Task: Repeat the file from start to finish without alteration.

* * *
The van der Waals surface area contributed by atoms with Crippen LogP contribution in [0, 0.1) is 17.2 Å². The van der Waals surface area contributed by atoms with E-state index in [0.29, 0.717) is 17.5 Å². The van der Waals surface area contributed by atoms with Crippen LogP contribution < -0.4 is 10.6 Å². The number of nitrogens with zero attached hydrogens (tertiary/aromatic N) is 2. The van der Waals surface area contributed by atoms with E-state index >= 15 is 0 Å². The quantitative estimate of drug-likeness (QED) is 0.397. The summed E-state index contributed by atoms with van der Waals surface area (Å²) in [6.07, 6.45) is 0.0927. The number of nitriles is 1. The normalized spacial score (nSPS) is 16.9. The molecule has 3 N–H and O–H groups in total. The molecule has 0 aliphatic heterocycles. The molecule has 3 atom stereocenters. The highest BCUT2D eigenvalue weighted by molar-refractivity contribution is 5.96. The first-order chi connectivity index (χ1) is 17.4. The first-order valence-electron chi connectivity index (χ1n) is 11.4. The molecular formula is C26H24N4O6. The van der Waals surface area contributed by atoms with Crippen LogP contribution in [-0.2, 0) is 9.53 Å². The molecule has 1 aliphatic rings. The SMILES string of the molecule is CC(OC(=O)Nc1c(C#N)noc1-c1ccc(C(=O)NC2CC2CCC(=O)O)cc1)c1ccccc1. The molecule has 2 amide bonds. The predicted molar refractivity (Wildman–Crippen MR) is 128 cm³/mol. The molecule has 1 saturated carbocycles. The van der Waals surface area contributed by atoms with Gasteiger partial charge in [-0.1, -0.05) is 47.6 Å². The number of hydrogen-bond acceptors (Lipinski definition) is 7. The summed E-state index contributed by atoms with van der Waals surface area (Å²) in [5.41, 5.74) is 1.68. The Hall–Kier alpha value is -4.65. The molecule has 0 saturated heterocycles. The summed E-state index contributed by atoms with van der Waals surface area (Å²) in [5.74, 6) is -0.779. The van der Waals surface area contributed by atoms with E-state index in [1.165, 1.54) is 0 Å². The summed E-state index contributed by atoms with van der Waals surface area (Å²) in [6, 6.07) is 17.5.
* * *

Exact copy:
The van der Waals surface area contributed by atoms with Crippen LogP contribution in [0, 0.1) is 17.2 Å². The van der Waals surface area contributed by atoms with E-state index in [0.29, 0.717) is 17.5 Å². The van der Waals surface area contributed by atoms with Crippen LogP contribution < -0.4 is 10.6 Å². The number of nitrogens with zero attached hydrogens (tertiary/aromatic N) is 2. The van der Waals surface area contributed by atoms with E-state index >= 15 is 0 Å². The quantitative estimate of drug-likeness (QED) is 0.397. The summed E-state index contributed by atoms with van der Waals surface area (Å²) in [6.07, 6.45) is 0.0927. The number of nitriles is 1. The normalized spacial score (nSPS) is 16.9. The molecule has 3 N–H and O–H groups in total. The molecule has 0 aliphatic heterocycles. The molecule has 3 atom stereocenters. The highest BCUT2D eigenvalue weighted by molar-refractivity contribution is 5.96. The first-order chi connectivity index (χ1) is 17.4. The first-order valence-electron chi connectivity index (χ1n) is 11.4. The molecular formula is C26H24N4O6. The van der Waals surface area contributed by atoms with Crippen LogP contribution in [-0.2, 0) is 9.53 Å². The molecule has 1 aliphatic rings. The SMILES string of the molecule is CC(OC(=O)Nc1c(C#N)noc1-c1ccc(C(=O)NC2CC2CCC(=O)O)cc1)c1ccccc1. The molecule has 2 amide bonds. The predicted molar refractivity (Wildman–Crippen MR) is 128 cm³/mol. The molecule has 1 saturated carbocycles. The van der Waals surface area contributed by atoms with Gasteiger partial charge in [-0.1, -0.05) is 47.6 Å². The number of hydrogen-bond acceptors (Lipinski definition) is 7. The summed E-state index contributed by atoms with van der Waals surface area (Å²) in [5.41, 5.74) is 1.68. The Hall–Kier alpha value is -4.65. The molecule has 0 saturated heterocycles. The summed E-state index contributed by atoms with van der Waals surface area (Å²) in [5.74, 6) is -0.779. The van der Waals surface area contributed by atoms with E-state index in [1.165, 1.54) is 0 Å². The summed E-state index contributed by atoms with van der Waals surface area (Å²) in [6, 6.07) is 17.5.